Turdinirmoides Gustafsson & Bush

Bush, Sarah E., 2017, Morphological revision of the hyperdiverse Brueelia - complex (Insecta: Phthiraptera: Ischnocera: Philopteridae) with new taxa, checklists and generic key, Zootaxa 4313 (1), pp. 1-443: 112-114

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Turdinirmoides Gustafsson & Bush

new genus

Turdinirmoides Gustafsson & Bush  , new genus

Degeeriella Neumann, 1906: 60  (in partim). Brueelia Kéler, 1936a: 257  (in partim).

Type species. Degeeriella grandalae Clay, 1936: 912 

Diagnosis. Turdinirmoides  n. gen. is most similar to Aratricerca  n. gen. The most conspicuous similarity between the two genera is the division of the male subgenital plate into sternal plate VII and a posterior subgenital plate, with sts on sterite VII. Within the Brueelia  -complex, this character is found only in these two genera, suggesting a close relationship. However, in Aratricerca  ( Figs 168–169View FIGURES 168 – 169) the pterothorax has parallel lateral margins, female tergopleurite IX+X is not fused with tergopleurite XI, and the vulval margin does not have a detached cross-piece, whereas in Turdinirmoides  ( Figs 175–176View FIGURES 175 – 176) the pterothorax is pentagonal, female tergopleurite IX+X is fused to tergopleurite XI, and there is a detahced cross-piece. For more details regarding similarities and differences between these two genera, see the diagnosis of Aratricerca  above.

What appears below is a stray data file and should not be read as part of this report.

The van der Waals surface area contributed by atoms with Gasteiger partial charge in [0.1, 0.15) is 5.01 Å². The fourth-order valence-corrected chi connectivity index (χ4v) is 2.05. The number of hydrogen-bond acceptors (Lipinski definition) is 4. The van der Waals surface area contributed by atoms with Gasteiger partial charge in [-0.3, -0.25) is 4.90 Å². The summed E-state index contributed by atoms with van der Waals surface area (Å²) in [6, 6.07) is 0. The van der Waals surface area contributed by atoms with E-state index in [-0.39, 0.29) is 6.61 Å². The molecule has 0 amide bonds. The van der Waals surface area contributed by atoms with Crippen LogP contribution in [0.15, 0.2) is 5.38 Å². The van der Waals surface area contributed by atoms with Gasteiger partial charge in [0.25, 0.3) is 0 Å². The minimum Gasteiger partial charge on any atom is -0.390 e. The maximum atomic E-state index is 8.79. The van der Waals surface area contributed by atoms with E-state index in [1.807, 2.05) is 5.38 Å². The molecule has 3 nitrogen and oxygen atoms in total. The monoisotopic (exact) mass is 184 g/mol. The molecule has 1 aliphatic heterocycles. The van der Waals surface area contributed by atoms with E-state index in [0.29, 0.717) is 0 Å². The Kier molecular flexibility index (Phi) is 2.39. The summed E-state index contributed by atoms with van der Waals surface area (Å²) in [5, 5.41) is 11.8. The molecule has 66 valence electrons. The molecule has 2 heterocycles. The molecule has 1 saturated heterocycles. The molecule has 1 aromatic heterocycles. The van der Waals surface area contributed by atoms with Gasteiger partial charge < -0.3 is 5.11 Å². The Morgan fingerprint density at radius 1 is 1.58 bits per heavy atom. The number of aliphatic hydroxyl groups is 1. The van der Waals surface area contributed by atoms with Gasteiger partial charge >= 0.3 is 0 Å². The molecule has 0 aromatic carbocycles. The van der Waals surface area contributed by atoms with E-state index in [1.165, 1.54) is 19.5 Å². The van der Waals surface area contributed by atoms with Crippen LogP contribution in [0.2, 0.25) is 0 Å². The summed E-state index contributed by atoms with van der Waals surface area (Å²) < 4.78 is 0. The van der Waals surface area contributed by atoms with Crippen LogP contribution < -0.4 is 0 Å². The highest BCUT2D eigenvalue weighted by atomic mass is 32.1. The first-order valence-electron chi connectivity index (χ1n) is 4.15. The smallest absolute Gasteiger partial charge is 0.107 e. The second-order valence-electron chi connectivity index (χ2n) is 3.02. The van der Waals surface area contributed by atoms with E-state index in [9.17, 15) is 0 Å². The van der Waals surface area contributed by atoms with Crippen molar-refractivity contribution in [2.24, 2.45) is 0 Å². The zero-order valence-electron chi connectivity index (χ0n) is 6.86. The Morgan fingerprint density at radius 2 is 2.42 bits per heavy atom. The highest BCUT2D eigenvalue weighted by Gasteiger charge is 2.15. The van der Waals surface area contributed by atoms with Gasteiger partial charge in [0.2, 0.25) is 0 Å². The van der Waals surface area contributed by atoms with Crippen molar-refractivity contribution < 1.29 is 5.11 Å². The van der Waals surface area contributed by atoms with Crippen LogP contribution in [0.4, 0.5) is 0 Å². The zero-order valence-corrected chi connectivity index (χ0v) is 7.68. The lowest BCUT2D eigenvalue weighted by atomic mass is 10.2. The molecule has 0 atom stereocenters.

Preantennal structure and general habitus of Turdinirmoides  are also similar to those of Turdinirmus  . As in Turdinirmus  ( Figs 182–183View FIGURES 182 – 183), but unlike in Aratricerca  ( Figs 168–169View FIGURES 168 – 169), both the mesosternum and the metasternum of Turdinirmoides  ( Figs 175–176View FIGURES 175 – 176) have one seta on each side. However, both pos and pns are present in Turdinirmus  ( Fig. 184View FIGURES 184 – 188), but absent in Turdinirmoides  ( Fig. 177View FIGURES 177 – 181). In both Turdinirmus  ( Figs 182–183View FIGURES 182 – 183) and Turdinirmoides  ( Figs 175–176View FIGURES 175 – 176) sternal plate VI has more than one sts in both sexes, but in male Turdinirmus  ( Fig. 182View FIGURES 182 – 183) there is no separation between sternal plate VII and the more distal subgenital plate, and there are no sts on segment VII; in Turdinirmoides  the male subgenital plate is divided at segment VII, and there are sts on segment VII ( Fig. 175View FIGURES 175 – 176). The female subgenital plate of Turdinirmus  ( Figs 188View FIGURES 184 – 188, 195View FIGURES 191 – 195) reaches or approaches the vulval margin, and there is no cross-piece, whereas the vulval margin in Turdinirmoides  ( Fig. 181View FIGURES 177 – 181) has a detached crosspiece. The male genitalia of Turdinirmus  ( Figs 185–187View FIGURES 184 – 188, 192–194View FIGURES 191 – 195) and Turdinirmoides  ( Figs 178–180View FIGURES 177 – 181) are structurally similar. However, while the parameral heads of both genera are broadly bifid, those of Turdinirmoides  form U-shaped folds, whereas those of Turdinirmus  do not. pst2 is a microseta situated marginally in Turdinirmus  , but a sensillus situated submedianly in Turdinirmoides  The distal ridges of the mesosomal lobes are marginal in Turdinirmus  , but more central in Turdinirmoides  , and the ventral rugose areas are more extensive on the ventral surface and along the distal margin of the mesosome in Turdinirmoides  than in Turdinirmus  .